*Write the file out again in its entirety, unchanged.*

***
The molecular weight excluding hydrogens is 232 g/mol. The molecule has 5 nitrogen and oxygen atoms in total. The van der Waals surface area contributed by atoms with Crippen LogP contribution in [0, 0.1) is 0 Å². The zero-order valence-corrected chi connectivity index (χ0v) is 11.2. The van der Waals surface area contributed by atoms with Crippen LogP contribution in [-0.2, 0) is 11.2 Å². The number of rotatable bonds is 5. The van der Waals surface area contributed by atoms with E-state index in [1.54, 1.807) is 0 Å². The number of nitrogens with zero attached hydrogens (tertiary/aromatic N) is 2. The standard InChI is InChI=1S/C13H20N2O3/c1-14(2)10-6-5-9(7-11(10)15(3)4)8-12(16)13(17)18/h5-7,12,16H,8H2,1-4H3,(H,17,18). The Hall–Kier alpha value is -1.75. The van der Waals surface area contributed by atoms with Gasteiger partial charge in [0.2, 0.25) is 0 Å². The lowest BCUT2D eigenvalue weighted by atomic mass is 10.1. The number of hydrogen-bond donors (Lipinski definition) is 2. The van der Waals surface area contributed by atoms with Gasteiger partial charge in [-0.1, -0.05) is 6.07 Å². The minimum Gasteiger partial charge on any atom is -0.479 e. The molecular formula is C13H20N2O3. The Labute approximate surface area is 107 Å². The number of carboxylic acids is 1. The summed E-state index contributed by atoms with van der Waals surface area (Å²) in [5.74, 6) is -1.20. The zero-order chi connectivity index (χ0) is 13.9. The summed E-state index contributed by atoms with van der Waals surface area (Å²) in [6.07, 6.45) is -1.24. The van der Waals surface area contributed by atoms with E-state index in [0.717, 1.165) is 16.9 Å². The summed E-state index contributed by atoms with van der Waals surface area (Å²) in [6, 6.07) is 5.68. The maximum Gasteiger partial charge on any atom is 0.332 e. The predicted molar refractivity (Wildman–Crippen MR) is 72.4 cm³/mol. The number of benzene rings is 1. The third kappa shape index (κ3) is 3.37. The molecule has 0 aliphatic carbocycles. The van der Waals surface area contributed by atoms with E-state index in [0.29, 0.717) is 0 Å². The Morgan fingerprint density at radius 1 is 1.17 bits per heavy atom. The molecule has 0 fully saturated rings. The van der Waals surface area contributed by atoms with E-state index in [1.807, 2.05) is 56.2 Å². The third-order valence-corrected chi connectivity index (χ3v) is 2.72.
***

The molecular weight excluding hydrogens is 232 g/mol. The molecule has 5 nitrogen and oxygen atoms in total. The van der Waals surface area contributed by atoms with Crippen LogP contribution in [0, 0.1) is 0 Å². The zero-order valence-corrected chi connectivity index (χ0v) is 11.2. The van der Waals surface area contributed by atoms with Crippen LogP contribution in [-0.2, 0) is 11.2 Å². The number of rotatable bonds is 5. The van der Waals surface area contributed by atoms with E-state index in [1.54, 1.807) is 0 Å². The number of nitrogens with zero attached hydrogens (tertiary/aromatic N) is 2. The standard InChI is InChI=1S/C13H20N2O3/c1-14(2)10-6-5-9(7-11(10)15(3)4)8-12(16)13(17)18/h5-7,12,16H,8H2,1-4H3,(H,17,18). The Hall–Kier alpha value is -1.75. The van der Waals surface area contributed by atoms with Gasteiger partial charge in [0.2, 0.25) is 0 Å². The lowest BCUT2D eigenvalue weighted by atomic mass is 10.1. The number of hydrogen-bond donors (Lipinski definition) is 2. The van der Waals surface area contributed by atoms with Gasteiger partial charge in [-0.1, -0.05) is 6.07 Å². The minimum Gasteiger partial charge on any atom is -0.479 e. The molecular formula is C13H20N2O3. The Labute approximate surface area is 107 Å². The number of carboxylic acids is 1. The summed E-state index contributed by atoms with van der Waals surface area (Å²) in [5.74, 6) is -1.20. The zero-order chi connectivity index (χ0) is 13.9. The summed E-state index contributed by atoms with van der Waals surface area (Å²) in [6.07, 6.45) is -1.24. The van der Waals surface area contributed by atoms with E-state index in [0.717, 1.165) is 16.9 Å². The summed E-state index contributed by atoms with van der Waals surface area (Å²) in [6, 6.07) is 5.68. The maximum Gasteiger partial charge on any atom is 0.332 e. The predicted molar refractivity (Wildman–Crippen MR) is 72.4 cm³/mol. The number of benzene rings is 1. The third kappa shape index (κ3) is 3.37. The molecule has 0 aliphatic carbocycles. The van der Waals surface area contributed by atoms with E-state index in [0.29, 0.717) is 0 Å². The Morgan fingerprint density at radius 1 is 1.17 bits per heavy atom. The molecule has 0 fully saturated rings. The van der Waals surface area contributed by atoms with E-state index in [1.807, 2.05) is 56.2 Å². The third-order valence-corrected chi connectivity index (χ3v) is 2.72.